Lemon Poppy Seed Doughnuts

Lemon Poppy Seed Doughnuts

I’ve gotten non-stop comments on the blue gingham button up and white jeans I’m wearing today. “You look like a walking picnic,” and “I like color on you,” and “Well, you’re just jumping into spring, aren’t you?!” You know what, y’all? Yes, yes I am.

mise en place

cultured butter = cream that has been set aside and exposed to cultures (much like crème fraîche) before being churned into butter.

cultured butter = cream that has been set aside and exposed to cultures (much like crème fraîche) before being churned into butter.

I could easily wear grey for the rest of my life, but today I’m boppin’ around with “I’m Walking on Sunshine” playing on repeat in my head and smiling like an idiot with my eyes closed. So, yes. Today I am wearing my blue gingham and I am eating lemon poppy seed doughnuts because it is spring and it’s 60 degrees outside.

bright as sunshine

liquid ingredients

wet and dry

see? sticky.

see? sticky.

The whole weekend was dreamy. When I took breaks from basking in the sunlight, I looked around and noticed everyone smiling; a far cry from the scowls most New Yorkers (ie. me) wear during the cruel winter months.

cutting

more cutting

Saturday was a delight. I attended the Infatuation Bake Sale in a sun-drenched Chelsea studio complete with never-ending sweets, an open bar, and a photobooth to boot. Instagram-bait like crazy. I was entirely focused on eating cookies and doughnuts and nutella-filled brownies, so I’ll have to outsource to Instagram for photos. My favorite treat was a chocolate chip pretzel cookie with salted caramel. Good work, @lizardlew.

at the #InfatuationBakeSale. Instagram by @kbherrin.

at the #InfatuationBakeSale. Instagram by @kbherrin.

photobooth fun

Favorite treat of the day. Instagram by @mignano.

Favorite treat of the day. Instagram by @mignano.

After a very full Saturday happily skipping around Manhattan and Brooklyn, I took Sunday as a day to throw open the windows and fry up some bright and cheery lemon poppy seed doughnuts. It just seemed like something one needed to do after a day of gobbling up other people’s confections.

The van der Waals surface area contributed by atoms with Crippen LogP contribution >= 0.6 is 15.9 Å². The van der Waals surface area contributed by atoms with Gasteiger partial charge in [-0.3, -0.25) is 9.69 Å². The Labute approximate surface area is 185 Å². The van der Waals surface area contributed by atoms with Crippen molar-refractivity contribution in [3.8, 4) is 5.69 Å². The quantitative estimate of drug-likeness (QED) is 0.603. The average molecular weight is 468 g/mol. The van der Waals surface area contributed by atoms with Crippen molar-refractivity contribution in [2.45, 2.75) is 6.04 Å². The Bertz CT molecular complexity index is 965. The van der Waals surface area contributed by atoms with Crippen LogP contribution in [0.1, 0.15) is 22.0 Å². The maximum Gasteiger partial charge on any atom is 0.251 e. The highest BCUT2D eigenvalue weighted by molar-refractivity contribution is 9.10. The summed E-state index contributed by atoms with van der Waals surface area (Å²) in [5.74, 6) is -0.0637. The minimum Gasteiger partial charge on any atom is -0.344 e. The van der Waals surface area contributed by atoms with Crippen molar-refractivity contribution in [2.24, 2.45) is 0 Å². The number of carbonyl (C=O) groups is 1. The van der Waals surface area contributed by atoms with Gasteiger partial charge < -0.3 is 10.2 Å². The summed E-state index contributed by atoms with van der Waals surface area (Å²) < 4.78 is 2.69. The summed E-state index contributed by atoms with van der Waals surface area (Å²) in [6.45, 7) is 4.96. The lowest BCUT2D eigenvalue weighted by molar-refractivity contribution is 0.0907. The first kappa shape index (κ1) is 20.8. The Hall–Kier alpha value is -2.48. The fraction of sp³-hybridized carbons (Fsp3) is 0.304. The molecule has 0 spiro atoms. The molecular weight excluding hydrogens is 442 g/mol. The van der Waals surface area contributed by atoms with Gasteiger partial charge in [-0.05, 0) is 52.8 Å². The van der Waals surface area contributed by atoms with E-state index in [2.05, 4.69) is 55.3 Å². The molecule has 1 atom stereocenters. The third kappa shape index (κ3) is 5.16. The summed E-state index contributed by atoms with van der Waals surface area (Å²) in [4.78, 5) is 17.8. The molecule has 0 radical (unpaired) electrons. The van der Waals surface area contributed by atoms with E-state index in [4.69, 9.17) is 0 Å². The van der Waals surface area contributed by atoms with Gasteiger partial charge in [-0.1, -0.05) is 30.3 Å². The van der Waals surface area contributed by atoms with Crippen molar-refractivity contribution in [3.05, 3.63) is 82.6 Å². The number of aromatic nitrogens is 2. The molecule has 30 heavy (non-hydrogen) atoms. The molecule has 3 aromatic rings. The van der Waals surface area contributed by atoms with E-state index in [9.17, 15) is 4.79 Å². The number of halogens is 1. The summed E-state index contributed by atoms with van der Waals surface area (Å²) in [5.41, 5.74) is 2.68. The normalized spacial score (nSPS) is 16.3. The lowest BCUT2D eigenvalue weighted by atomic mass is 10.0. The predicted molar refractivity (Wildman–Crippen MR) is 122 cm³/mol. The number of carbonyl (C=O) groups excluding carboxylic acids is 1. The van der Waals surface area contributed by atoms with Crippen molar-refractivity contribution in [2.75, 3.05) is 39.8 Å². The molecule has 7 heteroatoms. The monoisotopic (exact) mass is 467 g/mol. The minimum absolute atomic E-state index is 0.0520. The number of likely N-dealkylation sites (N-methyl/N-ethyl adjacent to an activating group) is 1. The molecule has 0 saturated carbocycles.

fried.

lined up.

I had read in the reviews that the doughnuts were a bit dry, and when I was mixing the wet and dry ingredients together, there didn’t seem to be enough liquid. I added an extra ½ cup of buttermilk. This, in turn, made the dough a bit sticky and hard to work with. I think maybe ¼ cup would work better. Try it, if you’d like, and let me know how the dough was!

glazin'.

glazed.

blue and gold.

Never fear, though. I got those doughnuts fried, glazed, and by now every lemon-y crumb is polished off.

Hey, guys. Happy spring.

Lemon Poppy Seed Doughnuts

Lemon Poppy Seed Doughnuts

Adapted from King Arthur Flour

Yields: 18-20 doughnuts, plus a bunch o’ doughnut holes

Ingredients:

For the doughnuts:

2 large eggs

1 ¼ cup buttermilk

1 cup sugar

zest of 2 lemons

4 ½ cups all-purpose flour

5-6 tablespoons poppy seeds

½ teaspoon baking soda

2 teaspoons baking powder

¼ teaspoon nutmeg

½ teaspoon kosher salt

2 tablespoons butter

Canola oil, for frying

For the glaze:

Powdered sugar

Freshly squeezed lemon juice

Instructions:

  1. Heat the butter on the stovetop until just melted, and pour it into a dish until ready to use.
  2. Beat together the eggs, buttermilk, and lemon zest in a bowl until light and frothy. In a separate bowl, blend together the dry ingredients and poppy seeds. Blend the wet with the dry until full incorporated. Stir in the melted butter.
  3. On a very well-floured surface, turn out the dough and knead it a few times. Note: this may be tough, sticky, and frustrating. Just keep with it and add more flour until you can work with it. It’ll be worth it.
  4. With a well-floured rolling pin, roll the dough out until it’s about ½ -inch thick. Using a doughnut cutter or biscuit cutters dipped in flour, cut out the doughnuts. Save the holes. Re-roll and cut until you have nothing left. (This may make one or two wonky doughnuts holes at the end. Good. Perfection isn’t real.)
  5. In a heavy bottomed pot, such as a Le Creuset, pour in about 3 inches of oil. Add a candy thermometer and heat the oil to 365-375 degrees. Keep an eye on the temperature as you fry because the temperature can drop when you add the dough or spike when you have nothing in the pot. Adjust as needed.
  6. While the oil is heating, set up a tray lined with paper bags or paper towels to drain the doughnuts on.
  7. When the oil is ready, add three doughnuts at a time. Give them about two minutes per side, flipping them with a spider or a slotted spoon. Doughnut holes can go in about 5-6 at a time and cook a little more quickly.
  8. To make the glaze: I must admit, I didn’t measure when I made the glaze. I’d say I used about 2/3 or ¾ a cup of powdered sugar and the juice from half of a lemon for one batch. I made a few batches, just mixing the two ingredients together until they were smooth and the right consistency. You want it to be pretty loose, but still a little thick. You can’t really go wrong, just get it where you like it!
  9. Dip the top of the doughnuts in the glaze and place them on a cooling rack.
  10. Snack on doughnuts holes as you go. Congratulate yourself on frying dough and turning it into tasty treats. Give away to friends or eat them all.
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2 thoughts on “Lemon Poppy Seed Doughnuts

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